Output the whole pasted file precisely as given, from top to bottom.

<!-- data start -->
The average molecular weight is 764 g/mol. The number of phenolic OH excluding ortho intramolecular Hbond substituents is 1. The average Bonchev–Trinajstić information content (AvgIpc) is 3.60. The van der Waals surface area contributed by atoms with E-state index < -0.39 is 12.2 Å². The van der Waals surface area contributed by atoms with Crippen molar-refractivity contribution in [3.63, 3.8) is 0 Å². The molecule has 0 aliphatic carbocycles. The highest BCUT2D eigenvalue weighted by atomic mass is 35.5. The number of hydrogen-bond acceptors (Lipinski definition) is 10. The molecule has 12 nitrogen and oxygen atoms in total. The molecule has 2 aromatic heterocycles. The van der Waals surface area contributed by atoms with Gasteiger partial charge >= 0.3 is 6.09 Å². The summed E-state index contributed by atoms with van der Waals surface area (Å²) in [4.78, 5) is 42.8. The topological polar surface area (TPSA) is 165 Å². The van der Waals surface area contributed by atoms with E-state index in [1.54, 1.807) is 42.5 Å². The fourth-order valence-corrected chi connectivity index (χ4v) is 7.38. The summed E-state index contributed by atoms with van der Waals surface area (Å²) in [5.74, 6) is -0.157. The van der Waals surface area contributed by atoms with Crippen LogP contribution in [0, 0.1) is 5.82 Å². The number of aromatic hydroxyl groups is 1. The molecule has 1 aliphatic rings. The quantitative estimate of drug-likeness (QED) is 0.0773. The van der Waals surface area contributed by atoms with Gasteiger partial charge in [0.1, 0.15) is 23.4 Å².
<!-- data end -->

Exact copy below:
The average molecular weight is 764 g/mol. The number of phenolic OH excluding ortho intramolecular Hbond substituents is 1. The average Bonchev–Trinajstić information content (AvgIpc) is 3.60. The van der Waals surface area contributed by atoms with E-state index < -0.39 is 12.2 Å². The van der Waals surface area contributed by atoms with Crippen molar-refractivity contribution in [3.63, 3.8) is 0 Å². The molecule has 0 aliphatic carbocycles. The highest BCUT2D eigenvalue weighted by atomic mass is 35.5. The number of hydrogen-bond acceptors (Lipinski definition) is 10. The molecule has 12 nitrogen and oxygen atoms in total. The molecule has 2 aromatic heterocycles. The van der Waals surface area contributed by atoms with Gasteiger partial charge >= 0.3 is 6.09 Å². The summed E-state index contributed by atoms with van der Waals surface area (Å²) in [4.78, 5) is 42.8. The topological polar surface area (TPSA) is 165 Å². The van der Waals surface area contributed by atoms with E-state index in [1.54, 1.807) is 42.5 Å². The fourth-order valence-corrected chi connectivity index (χ4v) is 7.38. The summed E-state index contributed by atoms with van der Waals surface area (Å²) in [5.74, 6) is -0.157. The van der Waals surface area contributed by atoms with Crippen LogP contribution in [0, 0.1) is 5.82 Å². The number of aromatic hydroxyl groups is 1. The molecule has 1 aliphatic rings. The quantitative estimate of drug-likeness (QED) is 0.0773. The van der Waals surface area contributed by atoms with Gasteiger partial charge in [0.1, 0.15) is 23.4 Å².